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Leadership Thought #274 – New Isn’t Always Better But It Is Reality


It’s interesting how the older we get the less willing it seems many of us are to embrace change.  At some point we start preferring to look backwards rather than forwards in terms of making sense of our life.  The word “new” starts to lose its positive connotation.  I’m not exactly sure why this happens but I see evidence of it in almost every conversation I have with one of my peers.  Thank goodness there is always a younger generation behind us pushing the envelope in terms of what’s possible and could be better.  At minimum, as a society we need the collective adaptive capacity to adjust to changing circumstances.

Things will never be the way they were or stay the way they are now.  Think about your own life and how different it is from only 5 years ago.  Technology tools most of us didn’t even know existed are now a regular part of everyday life.   How many channels do you now have on your TV and are you listening to satellite radio in your car or computer?  The idea of “green living” has gained incredible momentum with recycling a commonplace daily activity.  Health care advances continue to boggle the mind and prolong life.

Sadly, you’ve probably lost some people close to you but also gained important new relationships.  You’ve watched people get married and/or divorced, have kids or some combination of these events.  Children around you have grown up and become young adults.  You’ve seen people retire or change careers while others have received big promotions.  Some people you know have bought their first house while others may have sold their last one.  Your economic situation has either improved or gotten worse or been a shifting combination of both.  The bottom line is that nothing really ever stays the same.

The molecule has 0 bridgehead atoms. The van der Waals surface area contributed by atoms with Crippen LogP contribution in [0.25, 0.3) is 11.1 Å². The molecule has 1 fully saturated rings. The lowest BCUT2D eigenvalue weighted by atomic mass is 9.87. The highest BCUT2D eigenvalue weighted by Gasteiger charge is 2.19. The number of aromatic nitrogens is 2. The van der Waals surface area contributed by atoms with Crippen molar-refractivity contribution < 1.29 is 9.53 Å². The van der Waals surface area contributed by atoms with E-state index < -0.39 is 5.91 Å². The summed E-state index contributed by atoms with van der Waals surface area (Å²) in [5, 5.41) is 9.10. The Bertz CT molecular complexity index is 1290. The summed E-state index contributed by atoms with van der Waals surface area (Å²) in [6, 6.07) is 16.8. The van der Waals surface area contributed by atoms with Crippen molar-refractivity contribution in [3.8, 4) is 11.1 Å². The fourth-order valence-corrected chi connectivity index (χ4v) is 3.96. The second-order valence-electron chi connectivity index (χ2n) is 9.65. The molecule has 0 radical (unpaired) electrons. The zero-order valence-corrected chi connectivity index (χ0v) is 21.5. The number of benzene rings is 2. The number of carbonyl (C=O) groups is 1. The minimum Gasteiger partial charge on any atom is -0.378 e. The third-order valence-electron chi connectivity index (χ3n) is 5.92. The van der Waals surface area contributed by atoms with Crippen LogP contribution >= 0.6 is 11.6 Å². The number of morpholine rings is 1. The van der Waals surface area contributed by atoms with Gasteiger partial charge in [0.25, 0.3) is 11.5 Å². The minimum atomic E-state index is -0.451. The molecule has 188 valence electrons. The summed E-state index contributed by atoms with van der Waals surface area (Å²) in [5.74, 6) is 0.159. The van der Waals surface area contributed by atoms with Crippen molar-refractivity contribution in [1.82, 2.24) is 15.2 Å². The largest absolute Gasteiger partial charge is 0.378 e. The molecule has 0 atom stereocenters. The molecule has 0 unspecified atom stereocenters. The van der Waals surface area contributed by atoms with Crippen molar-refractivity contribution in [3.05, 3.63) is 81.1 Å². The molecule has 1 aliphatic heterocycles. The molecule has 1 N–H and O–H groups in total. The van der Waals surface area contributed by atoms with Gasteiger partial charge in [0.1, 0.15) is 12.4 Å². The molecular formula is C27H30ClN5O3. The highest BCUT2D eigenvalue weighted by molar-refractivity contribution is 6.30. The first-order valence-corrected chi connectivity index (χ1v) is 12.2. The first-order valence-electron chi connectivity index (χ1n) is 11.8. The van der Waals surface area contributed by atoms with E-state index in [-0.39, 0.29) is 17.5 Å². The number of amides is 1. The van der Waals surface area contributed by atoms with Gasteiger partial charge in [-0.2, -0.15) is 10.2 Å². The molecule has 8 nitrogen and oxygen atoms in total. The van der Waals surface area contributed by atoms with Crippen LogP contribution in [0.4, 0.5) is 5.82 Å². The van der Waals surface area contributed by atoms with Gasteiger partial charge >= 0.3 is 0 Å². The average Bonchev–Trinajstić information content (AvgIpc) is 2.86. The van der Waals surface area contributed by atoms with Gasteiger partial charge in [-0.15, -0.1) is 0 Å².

New isn’t always better, but it is reality. In fact, in business circles these days we often refer to the “new normal” and how it’s affecting geopolitics, the economy, various industries and markets, and individual business situations.  All the data points to the fact that you fail to adjust and adapt to these events at your own risk.  Moreover, the pace of change is only accelerating.   Each of us must embrace the fact that many of the things we currently take for granted will inevitably shift and be different.  I encourage you to look forward not backward and embrace the concept of “new” in your life.

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